Martin Lewis: It's time you had an economy drive

Petrol prices are up, car insurance prices are up, breakdown costs are up '“ but don't let it get you down. There are many ways to slash the cost of motoring. As we don't get an annual bill for our car, the cost just comes in dribs and drabs, few people focus on it '“ even though that bill would likely be thousands. This means the savings can be huge.

The drastic action is to do what I’ve done, and get rid of your car altogether. Though to be fair, for me that’s because I try to walk everywhere as I’m addicted to hitting my 20,000 steps a day target. 

So let me show you five easy ways to put the brakes on your vehicular costs. 

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1. Don’t overpay on breakdown cover

Roadside recovery policies are especially important right now at the coldest point of year. Back-up in case your car fails is important, especially if you rely on it for work or the kids.

Most people stick with the big names, but if you’re willing to shift away from them you can make large savings. A year of cover at costs £48 –not much more than the basic policies with the big firms – and it includes home start and onward travel and includes cover for you and your spouse (including civil partners) at no extra cost. Call-out times are said to be roughly similar too.

If you are with the big firms, and want to stay that way, then the golden rule when it comes to renewal is to haggle. The success rates of those who try are incredible: in my most recent poll on it 87 per cent of RAC and 90 per cent of AA customers who tried succeed. Like Schmuli who tweeted me, “Quite amazing after calling @TheRAC_UK who charged me £277 for a breakdown cover, they brought the price down (for the exact cover) to £124 for an ‘Introductory offer’ to an existing customer! @MartinSLewis”

So if you don’t ask for a discount you’re effectively being fined for apathy. If they won’t reduce the price get put through to “disconnections” who often have much more power to offer knocked down prices.

Alternatively if you just want a basic AA or RAC policy, new customers buying through cashback sites or can effectively reduce the price to as little as £20 a year after cashback (it changes daily). So if you were to alternate AA one year and the RAC next, you can play this out.

2. Find the cheapest fuel

To find the cheapest petrol and diesel near you in seconds, use the nifty tool on Create a free account, enter your postcode and select how far you’re willing to travel to a forecourt (5, 10 or 25 miles) – the difference between best and worst can be huge. For example, in Birmingham it ranges from 114.7per litre to 137.9 per litre for unleaded petrol within a five mile radius – a difference of almost 20 per cent. Even just cutting the cost by 5 per cent saves someone who puts £50 in their tank a week £130 a year.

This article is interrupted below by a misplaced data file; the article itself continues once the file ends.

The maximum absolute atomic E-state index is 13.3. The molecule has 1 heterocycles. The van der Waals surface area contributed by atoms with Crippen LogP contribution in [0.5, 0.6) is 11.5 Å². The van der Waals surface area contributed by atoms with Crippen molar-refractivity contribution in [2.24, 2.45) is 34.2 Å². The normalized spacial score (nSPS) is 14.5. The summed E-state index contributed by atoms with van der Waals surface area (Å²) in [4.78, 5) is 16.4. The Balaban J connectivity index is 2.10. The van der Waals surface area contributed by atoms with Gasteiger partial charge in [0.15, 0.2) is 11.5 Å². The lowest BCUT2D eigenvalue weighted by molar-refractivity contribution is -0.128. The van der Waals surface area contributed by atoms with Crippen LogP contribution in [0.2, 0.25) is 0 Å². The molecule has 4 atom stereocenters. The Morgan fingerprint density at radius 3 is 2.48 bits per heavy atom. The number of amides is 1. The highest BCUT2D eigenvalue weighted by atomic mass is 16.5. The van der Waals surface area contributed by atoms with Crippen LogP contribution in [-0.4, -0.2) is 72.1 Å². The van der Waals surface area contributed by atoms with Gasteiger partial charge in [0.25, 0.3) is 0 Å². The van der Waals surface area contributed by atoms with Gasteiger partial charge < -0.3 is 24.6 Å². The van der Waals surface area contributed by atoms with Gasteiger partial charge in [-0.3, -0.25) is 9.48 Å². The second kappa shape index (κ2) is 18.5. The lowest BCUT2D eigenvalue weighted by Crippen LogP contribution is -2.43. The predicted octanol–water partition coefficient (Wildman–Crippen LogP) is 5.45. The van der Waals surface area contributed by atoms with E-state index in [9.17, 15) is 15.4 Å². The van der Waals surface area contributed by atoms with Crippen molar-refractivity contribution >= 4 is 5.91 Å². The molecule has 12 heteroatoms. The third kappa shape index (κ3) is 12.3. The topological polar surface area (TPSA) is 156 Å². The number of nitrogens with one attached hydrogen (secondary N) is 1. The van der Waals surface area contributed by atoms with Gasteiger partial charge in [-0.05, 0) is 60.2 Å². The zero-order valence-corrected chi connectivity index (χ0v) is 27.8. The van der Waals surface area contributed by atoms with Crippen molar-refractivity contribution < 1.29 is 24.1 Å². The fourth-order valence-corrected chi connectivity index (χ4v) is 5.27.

It’s also worth checking whether supermarkets are giving out discounts if you spend over a certain amount.

3. Drive efficiently and save

How you drive is the biggest single factor affecting your fuel costs, and in extreme cases people find they can save 30 per cent when they change their driving habits. Accelerate gradually without over-revving (think of the accelerator as a money pump)

Change up a gear earlier than feels natural, this keeps the revs and the cost down

Think about your road position, so you can keep moving rather than stopping and starting.

Slow naturally where safe instead of hitting the brakes (braking late is just burning money you’ve spent to make your car accelerate)

Listen to your car – if you hear sharp acceleration and screeching brakes, you’re doing it wrong.

4. Free Halfords winter car check is offering a free £15 winter car check, which includes checks to your battery, bulbs, wiper blades, oil and screen wash levels. There’s no need to book in advance, though you can do so online if you want, and the check should take about 15 minutes. There is no obligation to buy anything, but be prepared that staff might try to upsell to you. The winter car check is on until spring. It’s usually free so the £15 price tag is a little bit of an irrelevance, but it is still a good service for nowt.

5. Two or more cars at home? Check multi-car

Never auto renew car insurance, especially now as prices could be rising. Instead my normal solution is check you’ve the right cover (don’t assume third party is cheaper), and search by combining the right comparison sites – see my full guide at

You should also add in and which the comparison sites don’t include.

For those with more than one car, one option many miss is a multi-car policy. It can be a big winner for some, as Clare told me on Facebook: “Switched to multi-car and saved £700 – couldn’t believe it.” Yet it is financial Marmite, a winner for some, loser for others.

In fact insurers tend to do cheap prices in the first year, then walk-up the prices each year after that.  My rough rule of thumb is if you’ve got a multi-car policy, check standalone insurers first. If you’ve got standalone, check multi-car first.

Many don’t think to look at multi-car because renewal dates aren’t close (as 84 per cent didn’t in a recent poll I did). However, three multi-car insurers –, and Aviva let you set up a policy at your first car’s renewal, while the other car(s) stay with their existing insurer until their renewal. They give you an “annual equivalent price”, as if all the vehicles were insured for a full year, to help you compare to standalone policies. It’s worth looking (though obviously if there’s a big gap between renewals, the cost of the first car before the second joins is key too).

Martin Lewis is the Founder and Chair of To join the 13 million people who get his free Money Tips weekly email, go to